The West developed the notion that the "pen is mightier than the sword," but that aphorism also applies today in the Middle East. However quickly and completely the United States and its coalition partners crush Iraq militarily, ideas will triumph in the region. The difficult task is ensuring that ideas we find congenial prevail over those we don't.
Saddam Hussein has made the battle of ideas the centerpiece of his campaign to keep Kuwait and dominate the Arab world. He has not limited himself to a territorial concept -- becoming a convert to Palestinian ambitions -- but has plowed other fertile ground. Imperialism, injustice, dependency and despotism are included on his list of notions to be confronted, while Islam, independence, pride, nationalism and modernization are to be embraced. As happens so often in human conflict, if Saddam's enemies let him define these ideas and their application, they will lose in the long term no matter what they achieve now.
This is not the first time that the United States has insufficiently grasped the nature of the underlying struggle. In Southeast Asia, the Communists seized the nationalist, anti-colonial agenda, and America pridefully believed it could succeed where France had failed. Now there is danger that we will mimic British hubris when it tried, through invading Suez in 1956, to stifle Middle Eastern ideas -- in that case nationalism and independence. The United States will surely be more successful on the battlefield. But it still risks what, after Suez, Britain's Anthony Nutting called "no end of a lesson."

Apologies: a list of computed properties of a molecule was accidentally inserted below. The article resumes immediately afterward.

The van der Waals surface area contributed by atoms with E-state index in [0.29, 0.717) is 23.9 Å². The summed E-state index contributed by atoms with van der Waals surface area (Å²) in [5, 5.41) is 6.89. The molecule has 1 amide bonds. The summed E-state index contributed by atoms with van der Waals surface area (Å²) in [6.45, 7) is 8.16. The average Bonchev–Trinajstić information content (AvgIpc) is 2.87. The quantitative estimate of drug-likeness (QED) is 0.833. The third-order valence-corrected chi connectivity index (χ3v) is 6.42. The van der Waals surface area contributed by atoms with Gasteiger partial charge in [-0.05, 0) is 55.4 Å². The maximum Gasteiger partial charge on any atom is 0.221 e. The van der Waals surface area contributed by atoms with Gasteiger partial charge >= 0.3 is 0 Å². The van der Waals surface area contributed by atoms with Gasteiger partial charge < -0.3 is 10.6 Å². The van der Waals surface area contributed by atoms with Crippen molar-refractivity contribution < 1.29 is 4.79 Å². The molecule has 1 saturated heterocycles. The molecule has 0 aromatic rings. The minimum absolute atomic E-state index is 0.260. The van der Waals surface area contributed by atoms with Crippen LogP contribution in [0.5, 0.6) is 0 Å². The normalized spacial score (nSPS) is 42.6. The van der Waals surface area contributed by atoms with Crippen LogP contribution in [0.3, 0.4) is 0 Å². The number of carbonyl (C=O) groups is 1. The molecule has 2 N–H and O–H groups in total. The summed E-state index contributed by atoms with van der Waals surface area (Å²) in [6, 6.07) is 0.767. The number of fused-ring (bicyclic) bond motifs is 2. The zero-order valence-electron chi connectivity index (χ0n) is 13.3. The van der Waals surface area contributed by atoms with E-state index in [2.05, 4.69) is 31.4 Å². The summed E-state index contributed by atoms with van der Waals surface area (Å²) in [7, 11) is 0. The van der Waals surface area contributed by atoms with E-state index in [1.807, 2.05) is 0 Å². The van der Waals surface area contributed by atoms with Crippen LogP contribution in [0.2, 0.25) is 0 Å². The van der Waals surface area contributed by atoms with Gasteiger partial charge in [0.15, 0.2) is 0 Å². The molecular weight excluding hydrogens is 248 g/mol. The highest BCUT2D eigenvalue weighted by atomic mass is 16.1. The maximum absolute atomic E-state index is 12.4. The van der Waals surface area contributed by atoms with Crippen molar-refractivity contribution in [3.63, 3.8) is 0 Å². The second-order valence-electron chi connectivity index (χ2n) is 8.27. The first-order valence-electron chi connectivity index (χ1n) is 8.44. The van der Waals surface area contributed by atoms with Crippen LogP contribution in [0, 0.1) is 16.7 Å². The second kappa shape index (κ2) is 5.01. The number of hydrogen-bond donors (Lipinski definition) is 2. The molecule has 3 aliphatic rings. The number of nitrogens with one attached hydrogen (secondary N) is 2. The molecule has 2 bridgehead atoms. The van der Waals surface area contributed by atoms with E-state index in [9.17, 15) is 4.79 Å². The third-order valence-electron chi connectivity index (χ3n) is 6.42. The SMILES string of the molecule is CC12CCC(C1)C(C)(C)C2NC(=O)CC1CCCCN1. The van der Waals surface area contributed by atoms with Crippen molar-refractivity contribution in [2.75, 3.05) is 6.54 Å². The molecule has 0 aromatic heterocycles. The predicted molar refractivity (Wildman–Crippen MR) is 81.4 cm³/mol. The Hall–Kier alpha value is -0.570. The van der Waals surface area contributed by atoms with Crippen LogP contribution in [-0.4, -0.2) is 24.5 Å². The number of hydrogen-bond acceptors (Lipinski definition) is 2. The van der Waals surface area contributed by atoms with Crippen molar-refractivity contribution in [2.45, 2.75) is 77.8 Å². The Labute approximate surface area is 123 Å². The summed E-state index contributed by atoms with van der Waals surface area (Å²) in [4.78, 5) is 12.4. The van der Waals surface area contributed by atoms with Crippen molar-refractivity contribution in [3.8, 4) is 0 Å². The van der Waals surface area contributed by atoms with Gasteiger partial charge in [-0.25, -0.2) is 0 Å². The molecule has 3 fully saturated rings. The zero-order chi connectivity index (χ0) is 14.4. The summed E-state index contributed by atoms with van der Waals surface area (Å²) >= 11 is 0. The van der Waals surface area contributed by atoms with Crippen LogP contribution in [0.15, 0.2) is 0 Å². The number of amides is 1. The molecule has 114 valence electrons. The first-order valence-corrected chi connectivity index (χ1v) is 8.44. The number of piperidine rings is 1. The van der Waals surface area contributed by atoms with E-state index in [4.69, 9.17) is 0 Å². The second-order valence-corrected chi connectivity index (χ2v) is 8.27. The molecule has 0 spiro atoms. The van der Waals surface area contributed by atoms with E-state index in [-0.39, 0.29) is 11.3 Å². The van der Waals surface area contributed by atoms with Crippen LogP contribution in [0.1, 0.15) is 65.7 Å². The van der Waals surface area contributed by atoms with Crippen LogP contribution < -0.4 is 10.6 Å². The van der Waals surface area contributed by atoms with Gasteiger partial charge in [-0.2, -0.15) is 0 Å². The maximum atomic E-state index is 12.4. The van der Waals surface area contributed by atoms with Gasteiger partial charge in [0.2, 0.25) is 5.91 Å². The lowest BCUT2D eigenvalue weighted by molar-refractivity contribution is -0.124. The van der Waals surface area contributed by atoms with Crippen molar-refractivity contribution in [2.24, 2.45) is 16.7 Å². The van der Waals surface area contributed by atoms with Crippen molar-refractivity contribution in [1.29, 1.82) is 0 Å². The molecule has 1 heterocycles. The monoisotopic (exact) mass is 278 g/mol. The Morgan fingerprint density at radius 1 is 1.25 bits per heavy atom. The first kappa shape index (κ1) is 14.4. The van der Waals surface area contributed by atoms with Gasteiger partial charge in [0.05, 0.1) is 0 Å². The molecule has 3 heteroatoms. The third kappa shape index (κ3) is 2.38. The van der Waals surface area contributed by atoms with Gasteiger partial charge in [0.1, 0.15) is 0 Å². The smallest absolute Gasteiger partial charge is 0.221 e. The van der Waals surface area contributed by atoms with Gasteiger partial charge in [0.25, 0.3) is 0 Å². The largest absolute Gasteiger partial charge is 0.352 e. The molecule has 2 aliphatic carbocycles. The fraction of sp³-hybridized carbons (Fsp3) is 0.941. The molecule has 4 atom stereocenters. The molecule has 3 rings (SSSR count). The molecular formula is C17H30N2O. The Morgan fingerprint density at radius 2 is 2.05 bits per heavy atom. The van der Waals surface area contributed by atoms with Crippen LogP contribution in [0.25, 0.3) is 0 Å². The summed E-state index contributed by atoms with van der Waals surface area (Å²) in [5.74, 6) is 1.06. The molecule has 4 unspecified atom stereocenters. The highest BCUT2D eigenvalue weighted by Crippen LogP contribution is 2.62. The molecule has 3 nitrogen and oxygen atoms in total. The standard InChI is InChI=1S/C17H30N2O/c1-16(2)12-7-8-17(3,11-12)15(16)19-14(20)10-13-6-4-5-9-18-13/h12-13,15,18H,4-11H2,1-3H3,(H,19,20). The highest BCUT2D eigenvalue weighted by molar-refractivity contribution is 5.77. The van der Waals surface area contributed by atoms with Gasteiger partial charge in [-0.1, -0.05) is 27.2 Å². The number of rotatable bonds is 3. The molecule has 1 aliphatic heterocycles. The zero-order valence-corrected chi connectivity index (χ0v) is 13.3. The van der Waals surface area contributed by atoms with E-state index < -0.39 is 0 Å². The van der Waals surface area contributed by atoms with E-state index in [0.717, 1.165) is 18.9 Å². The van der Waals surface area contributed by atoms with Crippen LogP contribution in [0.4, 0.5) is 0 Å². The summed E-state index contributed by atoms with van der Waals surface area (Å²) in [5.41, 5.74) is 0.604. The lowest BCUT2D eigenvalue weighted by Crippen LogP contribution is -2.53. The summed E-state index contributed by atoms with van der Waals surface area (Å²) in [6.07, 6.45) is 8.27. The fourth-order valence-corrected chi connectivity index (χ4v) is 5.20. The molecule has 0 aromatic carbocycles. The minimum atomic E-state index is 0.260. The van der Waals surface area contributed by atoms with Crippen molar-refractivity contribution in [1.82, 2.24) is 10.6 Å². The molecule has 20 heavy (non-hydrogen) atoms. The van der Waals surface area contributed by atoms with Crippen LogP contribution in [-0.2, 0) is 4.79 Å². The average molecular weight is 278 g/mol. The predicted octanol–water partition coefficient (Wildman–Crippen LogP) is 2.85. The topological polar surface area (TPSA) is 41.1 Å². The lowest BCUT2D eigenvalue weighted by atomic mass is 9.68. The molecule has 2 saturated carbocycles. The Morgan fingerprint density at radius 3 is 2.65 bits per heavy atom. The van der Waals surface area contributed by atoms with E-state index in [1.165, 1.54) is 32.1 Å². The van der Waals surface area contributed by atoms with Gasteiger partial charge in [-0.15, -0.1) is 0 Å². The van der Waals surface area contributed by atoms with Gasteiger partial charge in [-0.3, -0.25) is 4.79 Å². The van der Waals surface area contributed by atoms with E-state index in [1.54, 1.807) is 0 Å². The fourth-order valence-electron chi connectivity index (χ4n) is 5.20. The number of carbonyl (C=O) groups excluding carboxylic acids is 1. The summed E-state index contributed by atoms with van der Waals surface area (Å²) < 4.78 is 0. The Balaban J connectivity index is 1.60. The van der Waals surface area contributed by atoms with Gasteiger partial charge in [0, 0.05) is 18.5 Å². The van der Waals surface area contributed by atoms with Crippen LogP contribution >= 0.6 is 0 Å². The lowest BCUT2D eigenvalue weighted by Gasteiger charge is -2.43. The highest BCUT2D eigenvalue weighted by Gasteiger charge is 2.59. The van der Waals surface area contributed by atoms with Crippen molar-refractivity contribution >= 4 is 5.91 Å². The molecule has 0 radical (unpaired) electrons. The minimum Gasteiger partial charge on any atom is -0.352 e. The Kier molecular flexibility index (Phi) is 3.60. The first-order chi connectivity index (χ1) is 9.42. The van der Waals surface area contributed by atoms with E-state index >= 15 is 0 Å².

The possibility of failure can already be seen in a wide range of U.S. wishful thoughts about the aftermath of war, based on mechanical notions of balancing different countries against one another. Some analysts propose that Egypt play a critical role in Persian Gulf security, thereby ignoring both distance and classic rivalries. They see in Turkey a stabilizing influence, without considering its own internal tensions, exacerbated by the war and its regional ambitions. They toy with the idea of taming Syria's Hafez Assad, now an ally-of-convenience but a proved double dealer who has copious American blood on his hands.
Most artless, many American analysts believe that a stable region can be created without engaging Iran. They forget that a desire to exclude Iran helped produce the current crisis: the forging of Saddam Hussein into an instrument designed to contain Islamic fundamentalism but to go no further. These analysts discount the fact that a country that suffered a trillion dollars worth of damage during the 1980s has for now subordinated regional ambitions to economic recovery that requires Western assistance. And because of decade-old wounded pride, they ignore the fact that Iran cannot in any event be denied a legitimate place in regional politics and should be encouraged to play a constructive role.